|It's been remarkably warm in Vermont and much of the |
Northeast since early August, so I'll give you this
photo to cool off for now.
A remarkably long stretch of hot weather is peaking, and there are several pretty impressive stats on the warmth that began earlier this summer and continued into September.
A plethora of records has been tied or broken in and around Burlington the past few days.
That 94 degree reading Monday was tied for the third hottest temperature of any September day, in records going back to the 1880s.
Monday was also Burlington's hottest Labor Day on record. The low temperature of 72 degrees was a record high minimum for the date. And the water temperature in Lake Champlain was 75 degrees on Monday, the latest in the season the water has been so warm.
A truly wild thing is how persistent the warmth has been in the second half of this summer.
The last cooler than normal day in Burlington was August 8, when it was a middling six degrees chillier than average.
Every day since then has been warmer than average except for August 27 which was exactly normal, National Weather Service data shows. Today will be the 31st day in a row with at or above normal temperatures.
It's very unusual for temperatures to stay at or above normal for that long. I don't know what the record for longest at or above normal streak is, but we have to be up there in Burlington.
The hot streak is even more impressive around New York City. As of yesterday, Central Park had had 60 consecutive days of temperatures of 80 degrees or more. That's a record long stretch. Newark, New Jersey as of yesterday had 65 consecutive days of 80 or more, also a record
The streak will continue this week. Temperatures in Vermont and the rest of New England will be way, way above normal during the first half of the week. Some record highs, and some record high low temperatures are possible in some areas today and Wednesday.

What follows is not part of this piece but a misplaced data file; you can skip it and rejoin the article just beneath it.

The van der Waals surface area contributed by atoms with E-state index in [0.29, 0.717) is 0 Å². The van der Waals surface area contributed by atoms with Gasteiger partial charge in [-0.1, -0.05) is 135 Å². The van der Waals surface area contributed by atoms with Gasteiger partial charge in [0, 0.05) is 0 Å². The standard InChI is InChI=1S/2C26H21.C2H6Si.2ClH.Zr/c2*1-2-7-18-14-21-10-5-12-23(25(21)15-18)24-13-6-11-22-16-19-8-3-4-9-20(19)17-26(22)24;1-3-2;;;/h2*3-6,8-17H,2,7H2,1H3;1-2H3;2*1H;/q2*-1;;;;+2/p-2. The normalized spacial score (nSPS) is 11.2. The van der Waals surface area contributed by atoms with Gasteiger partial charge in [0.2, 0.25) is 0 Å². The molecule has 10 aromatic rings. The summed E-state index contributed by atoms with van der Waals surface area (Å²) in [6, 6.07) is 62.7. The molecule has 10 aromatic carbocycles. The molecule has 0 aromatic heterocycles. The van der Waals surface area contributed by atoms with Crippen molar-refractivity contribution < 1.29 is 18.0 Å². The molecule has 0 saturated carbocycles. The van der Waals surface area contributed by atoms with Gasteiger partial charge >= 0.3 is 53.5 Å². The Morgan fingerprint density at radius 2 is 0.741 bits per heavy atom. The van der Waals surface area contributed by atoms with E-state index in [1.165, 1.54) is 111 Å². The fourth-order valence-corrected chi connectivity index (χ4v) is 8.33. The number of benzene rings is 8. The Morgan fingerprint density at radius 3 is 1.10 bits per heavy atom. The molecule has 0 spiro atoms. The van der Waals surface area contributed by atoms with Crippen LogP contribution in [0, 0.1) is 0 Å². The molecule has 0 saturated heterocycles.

Other areas have been hot, too. Many cities in the Pacific Northwest had their hottest summer on record.
Caribou, Maine, having survived its coldest winter on record earlier this year, had its hottest August on record.
Caribou is just one example of how the late summer warmth is a big contrast to this past February, which was one of the coldest on record. In Burlington, Vermont, the 38 days ending on March 3, only two days were warmer than normal. And even then, just barely.
The recent warmth has not made up for the early year cold. The year 2015 is so far still running a bit cooler than average in Burlington. That's a contrast to the world as a whole, which is on pace to have its hottest year on record.
Blame El Nino and climate change for that hot world temperature streak.
In Burlington, the way I see it, the first chance of breaking the long stretch of higher than normal temperatures is Saturday or Sunday, but even that is iffy. Readings will be pretty close to normal next weekend.
I don't see signs of any super nasty cold waves coming in through mid-September.
By the way, yesterday was the seventh day of 90 degree readings this year. Normal for a summer is about six, so Burlington isn't too far off that mark.
It's been wicked dry lately, too. Only 0.02. inches of rain has fallen on Burlington since August 22. That is until very early this morning, when an additional 0.14 fell. Whoop de doo.
Rain, some of it even locally heavy, is due in Vermont midweek. At least we hope so.